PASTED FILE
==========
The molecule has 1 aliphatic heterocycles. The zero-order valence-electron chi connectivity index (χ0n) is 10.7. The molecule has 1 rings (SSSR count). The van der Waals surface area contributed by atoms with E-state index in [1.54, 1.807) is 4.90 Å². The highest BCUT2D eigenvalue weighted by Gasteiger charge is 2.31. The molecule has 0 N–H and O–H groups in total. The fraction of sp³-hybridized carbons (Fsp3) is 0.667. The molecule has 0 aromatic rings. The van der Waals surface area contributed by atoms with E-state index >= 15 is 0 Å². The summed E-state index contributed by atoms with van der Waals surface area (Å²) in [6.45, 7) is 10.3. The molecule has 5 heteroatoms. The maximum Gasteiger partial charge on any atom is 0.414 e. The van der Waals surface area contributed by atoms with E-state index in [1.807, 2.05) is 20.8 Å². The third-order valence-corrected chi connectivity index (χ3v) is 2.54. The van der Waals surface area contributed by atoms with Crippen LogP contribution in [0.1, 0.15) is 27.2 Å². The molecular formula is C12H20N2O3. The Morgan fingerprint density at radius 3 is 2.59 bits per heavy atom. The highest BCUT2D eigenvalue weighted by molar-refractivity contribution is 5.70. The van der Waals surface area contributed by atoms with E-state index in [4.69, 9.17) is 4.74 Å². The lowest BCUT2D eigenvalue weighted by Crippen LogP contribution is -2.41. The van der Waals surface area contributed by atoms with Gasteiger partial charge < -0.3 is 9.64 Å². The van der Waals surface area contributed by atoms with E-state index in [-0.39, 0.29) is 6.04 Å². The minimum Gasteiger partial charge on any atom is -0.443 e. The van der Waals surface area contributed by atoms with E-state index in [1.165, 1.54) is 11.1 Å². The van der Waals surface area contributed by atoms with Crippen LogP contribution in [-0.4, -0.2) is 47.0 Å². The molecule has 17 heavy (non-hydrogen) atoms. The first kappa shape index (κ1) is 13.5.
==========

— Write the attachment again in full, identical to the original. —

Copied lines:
The molecule has 1 aliphatic heterocycles. The zero-order valence-electron chi connectivity index (χ0n) is 10.7. The molecule has 1 rings (SSSR count). The van der Waals surface area contributed by atoms with E-state index in [1.54, 1.807) is 4.90 Å². The highest BCUT2D eigenvalue weighted by Gasteiger charge is 2.31. The molecule has 0 N–H and O–H groups in total. The fraction of sp³-hybridized carbons (Fsp3) is 0.667. The molecule has 0 aromatic rings. The van der Waals surface area contributed by atoms with E-state index >= 15 is 0 Å². The summed E-state index contributed by atoms with van der Waals surface area (Å²) in [6.45, 7) is 10.3. The molecule has 5 heteroatoms. The maximum Gasteiger partial charge on any atom is 0.414 e. The van der Waals surface area contributed by atoms with E-state index in [1.807, 2.05) is 20.8 Å². The third-order valence-corrected chi connectivity index (χ3v) is 2.54. The van der Waals surface area contributed by atoms with Crippen LogP contribution in [0.1, 0.15) is 27.2 Å². The molecular formula is C12H20N2O3. The Morgan fingerprint density at radius 3 is 2.59 bits per heavy atom. The highest BCUT2D eigenvalue weighted by molar-refractivity contribution is 5.70. The van der Waals surface area contributed by atoms with E-state index in [4.69, 9.17) is 4.74 Å². The lowest BCUT2D eigenvalue weighted by Crippen LogP contribution is -2.41. The van der Waals surface area contributed by atoms with Gasteiger partial charge < -0.3 is 9.64 Å². The van der Waals surface area contributed by atoms with E-state index in [-0.39, 0.29) is 6.04 Å². The minimum Gasteiger partial charge on any atom is -0.443 e. The van der Waals surface area contributed by atoms with E-state index in [1.165, 1.54) is 11.1 Å². The van der Waals surface area contributed by atoms with Crippen LogP contribution in [-0.4, -0.2) is 47.0 Å². The molecule has 17 heavy (non-hydrogen) atoms. The first kappa shape index (κ1) is 13.5.